I see people waking up all over the world. Since the release of UNGRIP back in October 2011, I have been contacted by thousands of people who resonated with the idea of self-governance, taking back our power and declaring peace. People recognize that there is something terribly wrong with the world right now. Our political, economic, financial and social systems are broken and very sick. That illness has manifested in significant damage to the environment, our health, the food we eat, the water we drink and the air we breathe. People are dying or suffering greatly, so people are hitting the streets in droves in many countries around the world. People know something is wrong and they are standing up and speaking their minds. This is a healthy step in the process and is one that I encourage as long as it remains peaceful.
[…]
My goal and intent for this book is to speak directly to all the spirits out there who are in possession of a physical body and caught up in the fictional realm that we all co-created. I want to reach out to you all and show you that we are all capable of finding a meaningful balanced and centred life through self-governance that is rooted in a deep and profound relationship with the Creator, ourselves and others, all based from the point of view of the I AM, the soul/spiritual being rather than the point of view of the body caught up in the Physical Realm or the person caught up in the Fictional Realm.

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Here is another beautiful offering by @wwfSpiritual Mentorship

Spiritual Mentorship is a journey that works to heal our relationship with self, Creator, others and Mother Earth. It requires a balance approach between the physical, mental, emotional and spiritual. Just as we all had teachers to help us learn a specific subject, parents to guide us when we were young, we too should have a Spiritual Mentor to help challenge us along our individual journeys. Spiritual Mentors can help provide guidance or share their own wisdom in certain circumstances. Perhaps there are key skills or knowledge required in order to accomplish specific goals or tasks. Maybe you are facing some tough choices or feel stuck and need somebody to bounce ideas or share feelings. A Spiritual Mentor is somebody that can provide that help to guide the individual’s personal growth towards Spiritual Health and helping us fulfill our live purpose. Spiritual Mentors will hold us accountable, engage with us on an individual basis and help us embrace this physical experience from a Spirit centric modality.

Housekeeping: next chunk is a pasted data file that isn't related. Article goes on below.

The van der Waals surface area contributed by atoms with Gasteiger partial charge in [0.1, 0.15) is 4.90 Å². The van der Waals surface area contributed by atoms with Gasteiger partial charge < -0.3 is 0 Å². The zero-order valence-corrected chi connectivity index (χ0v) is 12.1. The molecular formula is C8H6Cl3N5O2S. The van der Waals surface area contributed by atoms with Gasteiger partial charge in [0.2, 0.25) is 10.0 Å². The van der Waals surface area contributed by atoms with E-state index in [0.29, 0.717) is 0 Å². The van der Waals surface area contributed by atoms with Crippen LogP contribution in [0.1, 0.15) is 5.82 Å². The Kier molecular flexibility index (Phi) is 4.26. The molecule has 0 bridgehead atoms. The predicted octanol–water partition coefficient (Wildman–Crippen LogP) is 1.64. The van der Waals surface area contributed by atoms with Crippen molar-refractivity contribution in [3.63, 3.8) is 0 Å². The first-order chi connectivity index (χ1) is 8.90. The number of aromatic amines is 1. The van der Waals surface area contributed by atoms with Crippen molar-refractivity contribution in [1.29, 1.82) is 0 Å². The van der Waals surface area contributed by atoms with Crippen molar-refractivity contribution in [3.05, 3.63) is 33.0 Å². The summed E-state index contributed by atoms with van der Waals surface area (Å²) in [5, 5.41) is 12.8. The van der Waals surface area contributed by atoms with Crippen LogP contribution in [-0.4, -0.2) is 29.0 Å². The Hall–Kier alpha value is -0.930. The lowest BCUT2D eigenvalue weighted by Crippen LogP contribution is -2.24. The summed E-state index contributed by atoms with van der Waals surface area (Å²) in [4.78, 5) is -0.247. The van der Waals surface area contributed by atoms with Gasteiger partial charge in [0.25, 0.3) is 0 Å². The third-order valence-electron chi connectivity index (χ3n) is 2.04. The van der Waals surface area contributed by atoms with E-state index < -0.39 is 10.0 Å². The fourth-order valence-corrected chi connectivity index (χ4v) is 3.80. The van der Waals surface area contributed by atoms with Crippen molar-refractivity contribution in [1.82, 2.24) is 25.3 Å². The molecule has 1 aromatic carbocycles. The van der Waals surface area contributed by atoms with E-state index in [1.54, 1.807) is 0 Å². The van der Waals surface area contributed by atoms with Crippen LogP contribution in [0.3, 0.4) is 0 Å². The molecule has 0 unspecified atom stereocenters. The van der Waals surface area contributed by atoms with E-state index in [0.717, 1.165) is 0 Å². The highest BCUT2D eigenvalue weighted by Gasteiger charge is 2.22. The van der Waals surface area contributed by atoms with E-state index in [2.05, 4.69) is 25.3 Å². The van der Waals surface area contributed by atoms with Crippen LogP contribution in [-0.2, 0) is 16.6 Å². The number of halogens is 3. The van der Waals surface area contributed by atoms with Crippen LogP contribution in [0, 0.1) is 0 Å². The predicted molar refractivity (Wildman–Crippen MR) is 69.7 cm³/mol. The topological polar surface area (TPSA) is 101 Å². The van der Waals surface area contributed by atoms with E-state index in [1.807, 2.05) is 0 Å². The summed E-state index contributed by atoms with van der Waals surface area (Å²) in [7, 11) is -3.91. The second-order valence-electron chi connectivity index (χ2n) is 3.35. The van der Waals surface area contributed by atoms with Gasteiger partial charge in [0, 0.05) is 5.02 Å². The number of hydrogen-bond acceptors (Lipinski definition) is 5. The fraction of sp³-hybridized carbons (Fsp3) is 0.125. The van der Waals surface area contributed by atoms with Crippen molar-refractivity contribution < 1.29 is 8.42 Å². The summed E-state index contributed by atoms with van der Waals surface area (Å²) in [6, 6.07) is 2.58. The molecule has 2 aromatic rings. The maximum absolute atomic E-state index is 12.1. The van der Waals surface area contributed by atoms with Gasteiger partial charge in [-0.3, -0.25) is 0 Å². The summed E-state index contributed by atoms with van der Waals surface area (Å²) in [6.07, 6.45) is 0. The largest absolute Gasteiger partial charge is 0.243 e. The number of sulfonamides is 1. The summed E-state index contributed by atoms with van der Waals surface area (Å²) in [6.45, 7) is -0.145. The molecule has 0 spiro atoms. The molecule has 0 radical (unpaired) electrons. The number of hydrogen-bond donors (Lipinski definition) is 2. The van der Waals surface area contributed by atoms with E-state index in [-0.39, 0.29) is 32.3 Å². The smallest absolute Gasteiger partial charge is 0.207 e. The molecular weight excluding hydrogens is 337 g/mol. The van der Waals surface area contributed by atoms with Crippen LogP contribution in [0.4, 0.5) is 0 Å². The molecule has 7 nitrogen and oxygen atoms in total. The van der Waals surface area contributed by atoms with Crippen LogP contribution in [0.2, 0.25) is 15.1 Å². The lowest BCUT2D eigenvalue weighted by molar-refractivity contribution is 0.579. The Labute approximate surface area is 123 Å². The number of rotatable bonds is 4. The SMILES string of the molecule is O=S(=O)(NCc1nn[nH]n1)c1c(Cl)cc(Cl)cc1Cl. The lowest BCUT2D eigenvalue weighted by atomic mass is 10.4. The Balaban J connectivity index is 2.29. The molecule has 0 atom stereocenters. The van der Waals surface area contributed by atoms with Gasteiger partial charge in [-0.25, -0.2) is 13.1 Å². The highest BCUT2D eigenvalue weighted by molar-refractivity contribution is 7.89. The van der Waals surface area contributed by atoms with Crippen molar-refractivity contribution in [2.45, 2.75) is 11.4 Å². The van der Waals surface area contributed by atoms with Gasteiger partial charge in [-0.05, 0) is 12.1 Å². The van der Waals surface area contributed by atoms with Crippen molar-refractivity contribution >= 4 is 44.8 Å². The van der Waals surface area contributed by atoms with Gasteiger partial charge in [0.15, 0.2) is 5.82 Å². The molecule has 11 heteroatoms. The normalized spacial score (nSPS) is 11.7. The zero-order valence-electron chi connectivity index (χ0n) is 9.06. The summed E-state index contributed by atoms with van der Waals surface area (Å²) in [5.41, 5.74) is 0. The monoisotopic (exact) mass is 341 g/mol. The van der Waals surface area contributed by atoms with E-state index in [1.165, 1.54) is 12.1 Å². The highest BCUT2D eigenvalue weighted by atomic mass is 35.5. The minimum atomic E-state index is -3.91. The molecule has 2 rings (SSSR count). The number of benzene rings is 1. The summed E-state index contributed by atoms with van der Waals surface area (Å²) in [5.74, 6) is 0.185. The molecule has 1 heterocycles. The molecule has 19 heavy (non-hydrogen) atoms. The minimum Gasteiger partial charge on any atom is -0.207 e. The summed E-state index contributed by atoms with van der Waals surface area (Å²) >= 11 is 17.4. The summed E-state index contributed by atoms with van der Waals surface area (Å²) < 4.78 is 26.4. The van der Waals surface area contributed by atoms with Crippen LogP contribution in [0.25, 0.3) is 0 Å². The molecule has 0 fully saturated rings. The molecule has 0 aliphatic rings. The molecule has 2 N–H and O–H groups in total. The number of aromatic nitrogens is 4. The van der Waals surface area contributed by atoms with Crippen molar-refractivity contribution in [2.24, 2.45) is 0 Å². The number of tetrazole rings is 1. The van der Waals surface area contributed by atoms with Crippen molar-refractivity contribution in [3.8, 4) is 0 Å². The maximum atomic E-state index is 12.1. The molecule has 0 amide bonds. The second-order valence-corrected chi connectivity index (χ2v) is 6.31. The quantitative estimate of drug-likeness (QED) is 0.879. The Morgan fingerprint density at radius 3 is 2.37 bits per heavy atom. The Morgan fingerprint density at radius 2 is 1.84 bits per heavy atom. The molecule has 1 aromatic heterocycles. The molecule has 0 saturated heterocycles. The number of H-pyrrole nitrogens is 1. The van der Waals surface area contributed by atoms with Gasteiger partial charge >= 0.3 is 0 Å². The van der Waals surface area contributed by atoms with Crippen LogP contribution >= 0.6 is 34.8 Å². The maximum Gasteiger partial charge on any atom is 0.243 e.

Tawatinaw Spirit is based out of Canada and ships only within Canada. eBooks and Spiritual mentorship are available anywhere. (Homesteaders Co-op is an international marketplace)

Learn more about Tawatinaw Spirit and browse their products: https://homesteaderscoop.com/store/tawatinaw-spirit/

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The Barter Economy is Online at Homesteaders Co-op

Today I am very proud to announce that we are now featuring a barter marketplace in our Homesteaders Co-op. This post is an update to our fundition project.

Our marketplace of sustainable goods and ethical services is now organized into three main markets:

  1. Shop – Monetary exchange for goods and services (STEEM, SBD and USD).
  2. Barter – Goods and services are exchanged for like value. No money is needed. [New]
  3. Gifts – A market of gifts. [New]
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What is Bartering?

A barter, or a trade, is an exchange of goods or services between two or more parties without the use of currency. Bartering for a good or service is different than purchasing a product because there is no money involved. Bartering is a form of non-monetary exchange.

Often monetary value is used to find an equivalent or roughly equivalent value of goods or services that are being bartered. Since most of us are used to valuing goods and services in currency, currency can be a convenient measure of value. However, it is not necessary to use currency to measure value. Often, value can be very personal and when monetary value is removed from the picture, expression of value can be more open and less constrained.

Hybrid barter and Monetary Exchange

It is certainly possible and normal to use money (such as STEEM, SBD or USD) to make up for some value when the agreed value of goods/services being bartered are not equal.

Proof of a Desire to Barter

We gave our vendors the option to elect whether they are open to bartering. 8 out of 21 vendors have already specified that they are open and willing to consider bartering with customers and/or vendors. Nearly half of our vendors already see value in being able to barter. This is very positive feedback we are on the right track.

The Fear of Missing out on Profit

Aren’t we worried that we won’t be able to oversee bartering activity or profit from it? What if vendors barter and we can’t control their activities?

This is exactly the fear that we want to avoid. Fear of loss of profit can lead to greed. As mentioned above our vendors have already expressed through their actions that they would like to have the option to operate in non-monetary exchange of goods and services.

By letting go of fears and letting go of control we are able to open our marketplace to new possibilities in personal freedom and economic choice. These freedoms and choices are not new but they may not be obvious or easily realized in our dominant economy, dictated by industrial commerce.

Opting Out of Greed